Nuclear Fusion Press Release

By: Skylar Cole

Date: December 7, 2015

Who We Are:

Hello ladies and gentlemen! My name is Skylar Cole and my lab partner is Sherrie Ann. We are the owners of the Wonder Lab in Charlotte, NC and boy do we have some news for you! We have recently discovered NUCLEAR FUSION!


We are some of the most advanced scientists in all of North Carolina. With our hard efforts, we have discovered one of the most intriguing scientific discoveries in the twentieth century. Of course, all hard work eventually pays off. We are here to inform you of an amazing process called nuclear fusion. Read on to find out about our journey and what nuclear fusion is!


Nuclear fusion is a nuclear reaction in which two or more atomic nuclei come very close and then collide at a very high speed and join to form a new nucleus. During this process, matter is not conserved because some of the matter of the fusing nuclei is converted to photons (energy). The Sun is a main-sequence star, and thus generates its energy by nuclear fusion of hydrogen nuclei into helium. In its core, the Sunfuses 620 million metric tons of hydrogen each second.


The Sun shines because it is able to convert energy from gravity into light. How does it do this? Imagine being at the center of the Sun. A huge amount of mass is above you, squeezing down on you from all sides. This is what happens to the hydrogen gas in the core of the Sun. It gets squeeze together so tightly that four hydrogen nuclei combine to form one helium atom. This is called nuclear fusion. In the process some of the mass of the hydrogen atoms is converted into energy in the form of light.


For a nuclear fusion reaction to occur, it is necessary to bring two nuclei so close that nuclear forces become active and glue the nuclei together. Nuclear forces are small-distance forces and have to act against the electrostatic forces where positively charged nuclei repel each other. This is the reason why nuclear fusion reactions occur mostly in high density, high temperature environment.


Nuclear fusion, the source of all the energy so generously radiated by the Sun, does two things: it converts hydrogen into helium (or rather, makes helium nuclei from protons) and it converts mass to energy. Nuclear fusion is necessary for the Sun to exist. It supplies the Sun with energy. Just like food and water is necessary for human, plant, and animal life, nuclear fusion is necessary for the Sun to exist.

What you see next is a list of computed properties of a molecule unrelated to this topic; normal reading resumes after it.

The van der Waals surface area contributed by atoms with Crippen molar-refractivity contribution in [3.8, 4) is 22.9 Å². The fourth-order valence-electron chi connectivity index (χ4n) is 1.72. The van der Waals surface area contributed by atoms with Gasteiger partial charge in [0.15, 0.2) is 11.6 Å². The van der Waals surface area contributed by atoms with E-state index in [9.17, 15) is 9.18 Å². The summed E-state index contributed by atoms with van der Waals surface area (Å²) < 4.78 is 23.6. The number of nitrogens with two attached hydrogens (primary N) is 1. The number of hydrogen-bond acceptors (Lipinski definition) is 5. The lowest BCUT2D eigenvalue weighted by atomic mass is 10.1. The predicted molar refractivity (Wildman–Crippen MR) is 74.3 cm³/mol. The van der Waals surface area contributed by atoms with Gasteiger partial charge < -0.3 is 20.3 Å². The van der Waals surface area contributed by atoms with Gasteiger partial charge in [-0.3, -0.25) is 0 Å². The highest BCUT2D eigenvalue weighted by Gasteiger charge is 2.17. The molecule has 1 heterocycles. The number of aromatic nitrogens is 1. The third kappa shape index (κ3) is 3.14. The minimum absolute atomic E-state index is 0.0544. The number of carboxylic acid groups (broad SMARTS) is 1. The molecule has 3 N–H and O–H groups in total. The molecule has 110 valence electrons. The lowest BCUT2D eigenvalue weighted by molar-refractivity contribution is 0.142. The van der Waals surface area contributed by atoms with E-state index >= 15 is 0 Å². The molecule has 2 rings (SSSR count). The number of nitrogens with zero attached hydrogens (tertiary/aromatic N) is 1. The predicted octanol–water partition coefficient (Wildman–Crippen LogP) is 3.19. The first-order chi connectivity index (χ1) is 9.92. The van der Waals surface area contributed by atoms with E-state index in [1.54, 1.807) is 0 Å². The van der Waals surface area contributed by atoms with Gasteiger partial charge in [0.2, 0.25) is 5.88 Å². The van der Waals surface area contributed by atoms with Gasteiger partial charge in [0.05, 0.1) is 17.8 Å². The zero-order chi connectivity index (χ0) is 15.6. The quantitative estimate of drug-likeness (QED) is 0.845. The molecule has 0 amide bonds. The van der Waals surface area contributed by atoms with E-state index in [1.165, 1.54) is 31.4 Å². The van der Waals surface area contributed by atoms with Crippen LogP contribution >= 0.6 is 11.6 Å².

However long it takes for your hot-beverage-of-choice to cool off, it’ll take the Sun about 3.6 trillion times longer. If it takes your cup, say, one minute to become noticeably cooler, then it’ll take the Sun about 6.8 million years to cool off noticeably. The process is sped up a bit by the contraction of the Sun over time keeping its surface hot, but either way, if the Sun’s fusion stopped the only people who would notice right away would be the scientists studying solar neutrinos. This may seem a bit surprising, but in general, stars take a long time to cool off on their own. So, eventually without nuclear fusion, there would be no Sun. Without a Sun, Earth would become cold and dark. Then, over a period of time, Earth would not longer be able to sustain any forms of life.

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How Nuclear Fusion Produces Energy:

During fusion, hydrogen forms plasma, a hot, electrically charged gas that is the fourth state of matter. The atomic nuclei in the plasma shed their electrons. Although the natural repulsion between them is very high, some atoms fuse to produce helium, releasing enormous amounts of energy in the process. Nuclear fusion and nuclear fission are different types of reactions that release energy due to the presence of high-powered atomic bonds between particles found within a nucleus. In fission, an atom is split into two or more smaller, lighter atoms. Fusion, in contrast, occurs when two or more smaller atoms fuse together, creating a larger, heavier atom.

Safety Concerns and Precautions When Using Nuclear Fusion

Low risk doesn't mean no risk, but I can assure you, Nuclear Fusion is one of the most important energy producers! Without it, we would have no Sun! Here are the possible concerns of it: Few radioactive particles are produced by fusion reaction, but if a fission "trigger" is used, radioactive particles will result from that.

Economic Impact Of Our Discovery

Energy Rates: We could produce so much energy by nuclear fusion like the Sun uses. Many parts of the world are starting to discover the uses of nuclear energy. In the Sun, massive gravitational forces create the right conditions for fusion, but on Earth they are much harder to achieve. Fusion fuel – different isotopes of hydrogen – must be heated to extreme temperatures of the order of 100 million degrees Celsius, and must be kept dense enough, and confined for long enough, to allow the nuclei to fuse.

Conventional Energy Markets: Technologically, research has focused on creating passively safe plants with longer lifespans, higher thermal efficiency, smaller waste streams, and lower maintenance costs than incumbents. Increasingly, research has focused on developing generation IV reactions, including small modular reactors (SMRs) and ‘breeder’ reactors such as the sodium-cooled fast reactor. And researchers continue to search for viable ways to produce power through nuclear fusion rather than the fission process exploited by most current and proposed reactors.

Future Prospects For A World Without Current Energy Limitations: The prospects for new nuclear power sources are intriguing but uncertain. Though nuclear technology has advanced significantly, political appetites for nuclear have wavered and costs have remained high. There are many ways however, for us to advance as a nation but first we must figure out how cost-effective these plans may be.